We are familiar with cases where power is converted into wealth. The Suharto family in Indonesia made billions out of General Suharto’s military dictatorship, much as the Marcos family did in the Philippines. Over the past twenty years or so, the rulers of China have succeeded on a spectacular scale in turning a communist cadre into a corporate elite.

Corporate CEOs are not military dictators, but there is a structural similarity. Both groups have organisational power and the capacity to mobilise that power to extract large shares from the social process of production.

Here, it is important to think of executives as a group, and not be dazzled by conspicuous individuals such as Marius Kloppers. There is a group reality here, including the whole top echelon of managers (the people BHP rather misleadingly calls the “Group Management Committee”), and the company directors who are formally responsible for setting their pay levels. The long debate about the relation between managers and shareholders stretches back to the “managerial revolution” thesis of the 1940s: there is some difference of function, but in social terms, top corporate managers and directors are the same group.

Managers and directors have similar social origins, they work together in the same environment, and they have a common language and shared ideology. They are almost all men, they come overwhelmingly from the dominant ethnic group and the privileged class, they are educated in private schools and elite universities. Yes, there are also some upwardly mobile people among them, but they learn the way of life and the correct attitudes quickly. The executive packages in large corporations are, nowadays, carefully structured to align the interests of the executives with the shareholder interests that the directors officially represent.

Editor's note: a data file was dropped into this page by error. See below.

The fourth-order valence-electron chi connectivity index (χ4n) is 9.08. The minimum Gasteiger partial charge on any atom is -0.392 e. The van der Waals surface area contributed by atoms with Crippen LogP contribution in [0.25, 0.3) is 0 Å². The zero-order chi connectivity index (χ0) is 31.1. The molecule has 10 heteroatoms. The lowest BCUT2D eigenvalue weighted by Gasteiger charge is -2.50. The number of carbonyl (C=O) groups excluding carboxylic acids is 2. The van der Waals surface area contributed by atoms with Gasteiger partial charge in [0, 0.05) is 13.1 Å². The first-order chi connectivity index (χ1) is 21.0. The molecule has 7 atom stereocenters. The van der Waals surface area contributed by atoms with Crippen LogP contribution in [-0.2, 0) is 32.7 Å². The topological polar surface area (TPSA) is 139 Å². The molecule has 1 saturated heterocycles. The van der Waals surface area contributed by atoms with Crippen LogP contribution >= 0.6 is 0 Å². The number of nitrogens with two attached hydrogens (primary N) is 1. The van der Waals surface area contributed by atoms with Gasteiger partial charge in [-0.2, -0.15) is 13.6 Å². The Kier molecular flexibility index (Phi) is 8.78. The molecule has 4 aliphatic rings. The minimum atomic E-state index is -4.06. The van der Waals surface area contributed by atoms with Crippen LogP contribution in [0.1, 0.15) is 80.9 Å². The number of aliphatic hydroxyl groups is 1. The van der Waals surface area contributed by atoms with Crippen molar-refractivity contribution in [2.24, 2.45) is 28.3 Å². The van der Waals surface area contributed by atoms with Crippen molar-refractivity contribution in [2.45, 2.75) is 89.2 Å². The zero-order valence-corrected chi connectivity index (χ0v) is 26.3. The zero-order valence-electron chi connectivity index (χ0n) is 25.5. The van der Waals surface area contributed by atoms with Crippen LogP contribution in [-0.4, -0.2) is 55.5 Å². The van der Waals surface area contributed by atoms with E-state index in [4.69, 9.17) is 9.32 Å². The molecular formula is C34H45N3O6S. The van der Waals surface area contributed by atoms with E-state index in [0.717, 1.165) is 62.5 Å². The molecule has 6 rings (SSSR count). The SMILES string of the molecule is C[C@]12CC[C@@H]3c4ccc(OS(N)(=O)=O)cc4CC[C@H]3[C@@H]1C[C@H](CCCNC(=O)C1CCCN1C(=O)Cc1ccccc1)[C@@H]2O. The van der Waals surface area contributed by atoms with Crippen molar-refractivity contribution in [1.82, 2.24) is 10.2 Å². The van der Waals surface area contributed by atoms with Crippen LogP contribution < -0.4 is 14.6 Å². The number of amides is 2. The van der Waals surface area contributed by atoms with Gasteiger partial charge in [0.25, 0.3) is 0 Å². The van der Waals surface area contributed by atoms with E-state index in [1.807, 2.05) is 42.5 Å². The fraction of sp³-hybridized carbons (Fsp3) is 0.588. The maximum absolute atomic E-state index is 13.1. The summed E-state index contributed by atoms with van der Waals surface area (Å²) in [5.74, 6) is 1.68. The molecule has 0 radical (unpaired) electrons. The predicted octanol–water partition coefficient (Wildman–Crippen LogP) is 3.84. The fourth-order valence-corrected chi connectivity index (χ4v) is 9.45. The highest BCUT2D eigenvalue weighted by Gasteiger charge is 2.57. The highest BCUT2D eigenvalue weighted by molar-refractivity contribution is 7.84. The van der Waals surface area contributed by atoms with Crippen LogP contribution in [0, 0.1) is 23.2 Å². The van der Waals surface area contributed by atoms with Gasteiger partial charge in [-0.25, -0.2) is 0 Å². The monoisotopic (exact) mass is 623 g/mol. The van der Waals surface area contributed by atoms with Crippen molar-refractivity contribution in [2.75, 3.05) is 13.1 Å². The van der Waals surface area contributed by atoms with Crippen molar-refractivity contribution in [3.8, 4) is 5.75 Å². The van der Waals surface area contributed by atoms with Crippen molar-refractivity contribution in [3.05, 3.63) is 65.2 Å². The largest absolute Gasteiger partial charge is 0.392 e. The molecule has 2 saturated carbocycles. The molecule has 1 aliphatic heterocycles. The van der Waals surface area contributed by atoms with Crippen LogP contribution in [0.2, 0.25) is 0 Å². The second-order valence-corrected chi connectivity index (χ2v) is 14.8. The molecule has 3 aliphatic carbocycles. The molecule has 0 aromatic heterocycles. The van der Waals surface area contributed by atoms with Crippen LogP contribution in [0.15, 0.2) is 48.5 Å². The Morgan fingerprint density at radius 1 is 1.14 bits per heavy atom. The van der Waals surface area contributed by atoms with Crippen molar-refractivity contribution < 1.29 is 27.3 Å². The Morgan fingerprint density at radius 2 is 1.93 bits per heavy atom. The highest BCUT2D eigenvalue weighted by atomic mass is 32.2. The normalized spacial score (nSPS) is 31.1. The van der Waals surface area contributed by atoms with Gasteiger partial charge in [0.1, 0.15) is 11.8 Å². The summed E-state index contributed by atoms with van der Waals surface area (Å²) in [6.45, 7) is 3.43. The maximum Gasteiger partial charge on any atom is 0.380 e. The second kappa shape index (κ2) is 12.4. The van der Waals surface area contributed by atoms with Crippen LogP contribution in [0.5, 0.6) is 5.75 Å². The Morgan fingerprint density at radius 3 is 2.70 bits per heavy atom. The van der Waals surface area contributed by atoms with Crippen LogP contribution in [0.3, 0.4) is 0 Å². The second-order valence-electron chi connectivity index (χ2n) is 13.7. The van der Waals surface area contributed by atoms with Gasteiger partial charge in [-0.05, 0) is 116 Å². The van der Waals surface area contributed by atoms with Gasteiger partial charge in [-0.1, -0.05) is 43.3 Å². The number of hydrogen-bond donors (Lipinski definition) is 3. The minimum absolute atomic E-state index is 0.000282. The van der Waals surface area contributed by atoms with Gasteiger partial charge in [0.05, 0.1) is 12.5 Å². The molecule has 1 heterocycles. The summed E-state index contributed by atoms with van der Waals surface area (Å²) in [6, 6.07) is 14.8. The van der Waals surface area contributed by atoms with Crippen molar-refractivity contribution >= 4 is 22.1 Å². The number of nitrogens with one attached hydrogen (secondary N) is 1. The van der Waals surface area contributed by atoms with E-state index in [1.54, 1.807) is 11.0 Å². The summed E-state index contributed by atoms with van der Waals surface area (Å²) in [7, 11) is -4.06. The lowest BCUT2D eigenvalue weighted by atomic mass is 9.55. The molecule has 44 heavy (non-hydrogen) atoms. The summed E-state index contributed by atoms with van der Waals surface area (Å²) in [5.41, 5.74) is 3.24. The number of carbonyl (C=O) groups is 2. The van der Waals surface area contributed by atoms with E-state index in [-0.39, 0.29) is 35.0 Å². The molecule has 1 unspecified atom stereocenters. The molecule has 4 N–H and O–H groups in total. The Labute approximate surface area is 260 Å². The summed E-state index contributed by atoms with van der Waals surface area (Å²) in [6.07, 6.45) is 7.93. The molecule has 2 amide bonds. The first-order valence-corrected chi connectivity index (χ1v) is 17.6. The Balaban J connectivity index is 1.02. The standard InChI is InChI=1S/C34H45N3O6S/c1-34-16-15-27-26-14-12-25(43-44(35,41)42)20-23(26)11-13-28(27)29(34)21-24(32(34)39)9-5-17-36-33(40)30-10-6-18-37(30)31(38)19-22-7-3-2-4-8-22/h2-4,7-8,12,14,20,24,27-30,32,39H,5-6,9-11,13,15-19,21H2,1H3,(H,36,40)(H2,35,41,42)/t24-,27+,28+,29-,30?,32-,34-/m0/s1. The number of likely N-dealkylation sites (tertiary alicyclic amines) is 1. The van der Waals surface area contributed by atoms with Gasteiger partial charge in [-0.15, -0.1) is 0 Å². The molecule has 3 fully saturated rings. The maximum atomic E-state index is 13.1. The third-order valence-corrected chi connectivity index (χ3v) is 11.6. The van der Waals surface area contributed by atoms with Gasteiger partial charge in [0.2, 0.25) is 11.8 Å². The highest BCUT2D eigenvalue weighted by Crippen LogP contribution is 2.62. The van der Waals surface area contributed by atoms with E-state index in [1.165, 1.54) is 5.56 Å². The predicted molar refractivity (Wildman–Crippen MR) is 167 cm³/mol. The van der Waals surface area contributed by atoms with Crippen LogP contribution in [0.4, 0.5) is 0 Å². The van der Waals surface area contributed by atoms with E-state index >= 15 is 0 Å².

UNDERSTANDING the high level of executive incomes, then, is mainly a matter of understanding changes in the power position of this group over the past thirty years or so; and secondly a matter of understanding how they use power. Some of the elements of this equation are reasonably clear.

As recently as the 1970s, two other groups constituted significant challenges to the corporate elite in Australia: unions (and their representatives in the Labor Party), and public sector officials. These countervailing powers worked through planning mechanisms, political mobilisation of the workforce and centralised wage fixing, and also through ideology, by presenting alternatives to market reasoning.

In the neoliberal politics of the last thirty years, the power of both these alternatives has been in steep decline. Their willingness to contest corporate interests and decisions has almost evaporated; as the federal government’s 2010 backdown over the mining super-profits tax vividly showed.